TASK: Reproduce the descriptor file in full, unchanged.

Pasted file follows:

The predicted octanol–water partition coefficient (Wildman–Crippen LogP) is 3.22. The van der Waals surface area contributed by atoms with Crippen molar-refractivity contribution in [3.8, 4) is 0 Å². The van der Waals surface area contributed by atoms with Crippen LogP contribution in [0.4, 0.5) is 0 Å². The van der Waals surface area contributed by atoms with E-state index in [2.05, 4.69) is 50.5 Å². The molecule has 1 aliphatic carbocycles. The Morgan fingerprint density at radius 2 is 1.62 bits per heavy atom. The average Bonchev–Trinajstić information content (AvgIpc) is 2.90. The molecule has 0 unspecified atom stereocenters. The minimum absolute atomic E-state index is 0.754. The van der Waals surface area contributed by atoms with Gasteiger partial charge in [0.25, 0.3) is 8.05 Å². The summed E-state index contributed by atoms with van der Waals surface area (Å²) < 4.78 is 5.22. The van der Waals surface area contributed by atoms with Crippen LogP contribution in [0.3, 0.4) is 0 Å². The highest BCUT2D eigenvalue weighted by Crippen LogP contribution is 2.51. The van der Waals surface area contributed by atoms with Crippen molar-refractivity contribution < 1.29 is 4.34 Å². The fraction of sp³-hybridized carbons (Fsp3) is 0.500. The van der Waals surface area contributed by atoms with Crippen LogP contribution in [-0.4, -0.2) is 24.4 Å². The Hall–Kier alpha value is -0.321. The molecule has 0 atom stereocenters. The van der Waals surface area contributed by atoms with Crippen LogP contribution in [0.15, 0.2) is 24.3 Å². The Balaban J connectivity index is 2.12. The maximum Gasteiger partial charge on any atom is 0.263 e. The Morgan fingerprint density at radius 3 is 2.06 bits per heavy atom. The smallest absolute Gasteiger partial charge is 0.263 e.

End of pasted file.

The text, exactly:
The predicted octanol–water partition coefficient (Wildman–Crippen LogP) is 3.22. The van der Waals surface area contributed by atoms with Crippen molar-refractivity contribution in [3.8, 4) is 0 Å². The van der Waals surface area contributed by atoms with Crippen LogP contribution in [0.4, 0.5) is 0 Å². The van der Waals surface area contributed by atoms with E-state index in [2.05, 4.69) is 50.5 Å². The molecule has 1 aliphatic carbocycles. The Morgan fingerprint density at radius 2 is 1.62 bits per heavy atom. The average Bonchev–Trinajstić information content (AvgIpc) is 2.90. The molecule has 0 unspecified atom stereocenters. The minimum absolute atomic E-state index is 0.754. The van der Waals surface area contributed by atoms with Gasteiger partial charge in [0.25, 0.3) is 8.05 Å². The summed E-state index contributed by atoms with van der Waals surface area (Å²) < 4.78 is 5.22. The van der Waals surface area contributed by atoms with Crippen LogP contribution in [0.3, 0.4) is 0 Å². The highest BCUT2D eigenvalue weighted by Crippen LogP contribution is 2.51. The van der Waals surface area contributed by atoms with Crippen molar-refractivity contribution < 1.29 is 4.34 Å². The fraction of sp³-hybridized carbons (Fsp3) is 0.500. The van der Waals surface area contributed by atoms with Crippen LogP contribution in [-0.4, -0.2) is 24.4 Å². The Hall–Kier alpha value is -0.321. The molecule has 0 atom stereocenters. The van der Waals surface area contributed by atoms with Crippen LogP contribution in [0.15, 0.2) is 24.3 Å². The Balaban J connectivity index is 2.12. The maximum Gasteiger partial charge on any atom is 0.263 e. The Morgan fingerprint density at radius 3 is 2.06 bits per heavy atom. The smallest absolute Gasteiger partial charge is 0.263 e.